This work provides important insights into the mechanism by which NLG1 impacts synapse development and function by highlighting a critical role for SPAR in the regulation of actin assembly mediating synaptic strengthening. Interestingly, the temporal delay between the release of the NLG1-CTD and the subsequent sequestration of SPAR from the PSD could serve to distinguish an early disassembly phase following excitatory stimulation from later LTP consolidation, which is known to rely on both Rac1 activation (Rex et al., 2009) and cofilin phosphorylation (Bosch et al., 2014). Furthermore, it will be of interest to determine whether NLG1’s CTD affects the localization of other proteins known to bind its PBD, such as PSD95 (Irie et al., 1997), and whether these dynamic rearrangements at the postsynaptic scaffold also serve to simultaneously promote actin assembly while alleviating SPAR-mediated negative regulation of actin remodeling. For example, NLG1 has been shown to interact with Kalirin-7 (Owczarek et al., 2015), an activator of Rac1 that binds to PSD95 at the synapse; however, binding to PSD95 reduces Kalirin-7–mediated activation of Rac1 (Penzes et al., 2001). It is therefore attractive to speculate that the activity-dependent release of protein fragments, such as the CTD of NLG1, might alter postsynaptic density interactions that further promote localized Rac1-driven F-actin assembly. Consistent with this hypothesis, adhesion disassembly triggered by the extracellular domain of NLG1’s binding partner (β-neurexin) increases Rac1 activation (Owczarek et al., 2015). Ultimately, more work is necessary to determine how the strengthening effects of the intracellular CTD compete with the destabilizing effects of the extracellular domain (Suzuki et al., 2012). Recent research demonstrates that CAMKII phosphorylates and increases NLG1 surface expression in response to NMDA receptor activation (Bemben et al., 2014). If this phosphorylation event protects NLG1 from cleavage, it could serve to stabilize an adhesive pool of NLG1 while allowing for the release of the CTD from an unprotected population. Alternatively, this phosphorylation event could serve to recruit new NLG1 proteins to the synapse later in the LTP process when adhesions are reestablished. Further research is needed to understand how the adhesive and intracellular signaling capabilities of NLG1 are balanced at discrete stages of synaptic plasticity, and in particular how phosphorylation of NLG1 regulates both its surface expression as well as its cleavage.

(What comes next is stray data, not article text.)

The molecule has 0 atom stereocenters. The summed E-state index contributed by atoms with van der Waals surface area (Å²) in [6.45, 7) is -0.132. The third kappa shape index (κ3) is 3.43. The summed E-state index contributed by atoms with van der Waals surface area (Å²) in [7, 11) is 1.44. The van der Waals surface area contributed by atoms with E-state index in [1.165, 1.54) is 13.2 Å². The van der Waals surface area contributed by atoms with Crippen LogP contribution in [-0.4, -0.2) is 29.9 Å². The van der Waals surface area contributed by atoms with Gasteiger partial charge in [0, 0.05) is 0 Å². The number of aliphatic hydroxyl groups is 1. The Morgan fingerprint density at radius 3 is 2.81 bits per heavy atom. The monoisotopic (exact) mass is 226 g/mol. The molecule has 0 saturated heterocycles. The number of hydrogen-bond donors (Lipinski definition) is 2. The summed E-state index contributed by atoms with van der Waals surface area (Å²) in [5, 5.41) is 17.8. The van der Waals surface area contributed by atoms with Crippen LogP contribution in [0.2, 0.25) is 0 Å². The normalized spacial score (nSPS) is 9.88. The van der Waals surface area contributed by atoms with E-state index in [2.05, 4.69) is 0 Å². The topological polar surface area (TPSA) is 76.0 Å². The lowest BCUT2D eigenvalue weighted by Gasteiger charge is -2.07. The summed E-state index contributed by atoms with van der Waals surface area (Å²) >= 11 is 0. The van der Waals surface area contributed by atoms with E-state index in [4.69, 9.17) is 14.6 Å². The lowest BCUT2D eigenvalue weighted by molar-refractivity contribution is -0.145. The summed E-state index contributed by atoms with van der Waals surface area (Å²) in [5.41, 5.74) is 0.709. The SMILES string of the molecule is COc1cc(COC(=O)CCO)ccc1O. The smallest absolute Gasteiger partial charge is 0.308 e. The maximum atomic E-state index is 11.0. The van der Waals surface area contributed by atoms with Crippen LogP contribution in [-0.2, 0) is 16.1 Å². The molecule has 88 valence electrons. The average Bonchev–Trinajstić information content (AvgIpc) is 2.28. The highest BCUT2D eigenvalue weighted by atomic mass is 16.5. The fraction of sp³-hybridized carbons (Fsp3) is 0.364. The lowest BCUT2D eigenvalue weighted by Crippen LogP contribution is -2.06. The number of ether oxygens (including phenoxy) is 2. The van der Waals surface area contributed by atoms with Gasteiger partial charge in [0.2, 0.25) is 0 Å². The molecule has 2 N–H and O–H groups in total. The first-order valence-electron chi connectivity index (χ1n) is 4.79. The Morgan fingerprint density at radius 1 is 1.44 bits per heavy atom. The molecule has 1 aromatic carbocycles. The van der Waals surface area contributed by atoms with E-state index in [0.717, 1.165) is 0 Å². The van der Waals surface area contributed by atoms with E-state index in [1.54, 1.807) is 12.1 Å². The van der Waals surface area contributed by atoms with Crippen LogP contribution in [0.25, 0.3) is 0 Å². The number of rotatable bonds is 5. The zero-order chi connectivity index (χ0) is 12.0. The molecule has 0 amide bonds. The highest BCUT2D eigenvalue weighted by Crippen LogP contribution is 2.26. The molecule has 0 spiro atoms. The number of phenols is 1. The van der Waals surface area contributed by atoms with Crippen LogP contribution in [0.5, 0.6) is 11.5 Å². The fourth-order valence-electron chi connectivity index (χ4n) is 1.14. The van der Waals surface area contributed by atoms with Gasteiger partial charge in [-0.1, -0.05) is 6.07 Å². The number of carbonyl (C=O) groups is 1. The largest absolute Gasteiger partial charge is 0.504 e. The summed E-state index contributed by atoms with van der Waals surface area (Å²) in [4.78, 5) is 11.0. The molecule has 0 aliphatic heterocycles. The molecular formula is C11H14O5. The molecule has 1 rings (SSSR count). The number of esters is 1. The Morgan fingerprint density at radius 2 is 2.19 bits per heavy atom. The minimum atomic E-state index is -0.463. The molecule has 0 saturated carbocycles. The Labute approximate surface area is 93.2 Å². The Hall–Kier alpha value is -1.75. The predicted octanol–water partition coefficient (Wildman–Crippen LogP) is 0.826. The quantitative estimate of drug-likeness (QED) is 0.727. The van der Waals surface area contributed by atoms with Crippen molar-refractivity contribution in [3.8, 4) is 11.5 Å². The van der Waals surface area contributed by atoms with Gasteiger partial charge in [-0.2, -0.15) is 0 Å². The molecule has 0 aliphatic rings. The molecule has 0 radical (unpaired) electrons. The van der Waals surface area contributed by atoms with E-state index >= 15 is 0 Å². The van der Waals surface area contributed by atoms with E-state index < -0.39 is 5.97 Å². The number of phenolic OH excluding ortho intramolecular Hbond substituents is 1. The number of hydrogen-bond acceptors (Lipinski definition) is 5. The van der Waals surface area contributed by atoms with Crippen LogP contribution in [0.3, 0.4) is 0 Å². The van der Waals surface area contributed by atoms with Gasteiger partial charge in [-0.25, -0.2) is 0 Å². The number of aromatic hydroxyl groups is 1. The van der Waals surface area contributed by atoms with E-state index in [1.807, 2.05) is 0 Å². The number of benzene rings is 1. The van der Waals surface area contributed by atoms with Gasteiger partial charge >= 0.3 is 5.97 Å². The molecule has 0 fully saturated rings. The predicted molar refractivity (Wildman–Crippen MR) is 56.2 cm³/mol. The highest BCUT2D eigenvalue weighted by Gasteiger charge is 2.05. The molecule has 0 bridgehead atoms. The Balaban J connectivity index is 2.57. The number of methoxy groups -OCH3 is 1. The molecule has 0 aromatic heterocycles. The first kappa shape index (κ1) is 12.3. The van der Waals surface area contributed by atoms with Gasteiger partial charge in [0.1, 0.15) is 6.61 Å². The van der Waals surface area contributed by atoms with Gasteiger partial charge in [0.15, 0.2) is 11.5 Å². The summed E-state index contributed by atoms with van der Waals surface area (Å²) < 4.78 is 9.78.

Consistent with the multiple roles of NLGs in modulating synaptic architecture, it is not surprising that NLG mutations have been implicated in diverse cognitive and neurodevelopmental disorders, such as Alzheimer’s disease and autism (Südhof, 2008; Tristán-Clavijo et al., 2015). In light of this study, it will be interesting to determine how disease-associated NLG mutations contribute to both synaptic adhesion as well as stabilization of the actin cytoskeleton that supports synaptic strengthening. This is particularly important because both Alzheimer’s disease and autism-associated NLG mutant proteins exhibit decreased surface expression (Chubykin et al., 2005; Tristán-Clavijo et al., 2015), although the autism-associated mutant NLG proteins present at the cell surface still promote synapse formation (Chubykin et al., 2005). However, the decreased postsynaptic NLG pool could impair subsequent activity-dependent synaptic strengthening. Likewise, understanding whether binding of the postsynaptic scaffolding protein Shank3 to the CTD of NLG1 (Arons et al., 2012) affects NLG1 cleavage could provide insights into the mechanism by which Shank3 affects activity-dependent synaptic remodeling in autism pathogenesis. The work by Liu et al. (2016), demonstrating that adhesion disassembly coordinates subsequent actin assembly underlying synaptic strengthening, takes an important step toward shedding light on the altered synaptic plasticity underlying both complex neurodevelopmental and neurodegenerative pathologies.
The author thanks Dr. Rick Horwitz for critical reading the manuscript.
K. Newell-Litwa is supported by a fellowship from the Hartwell Foundation.
The author declares no competing financial interests.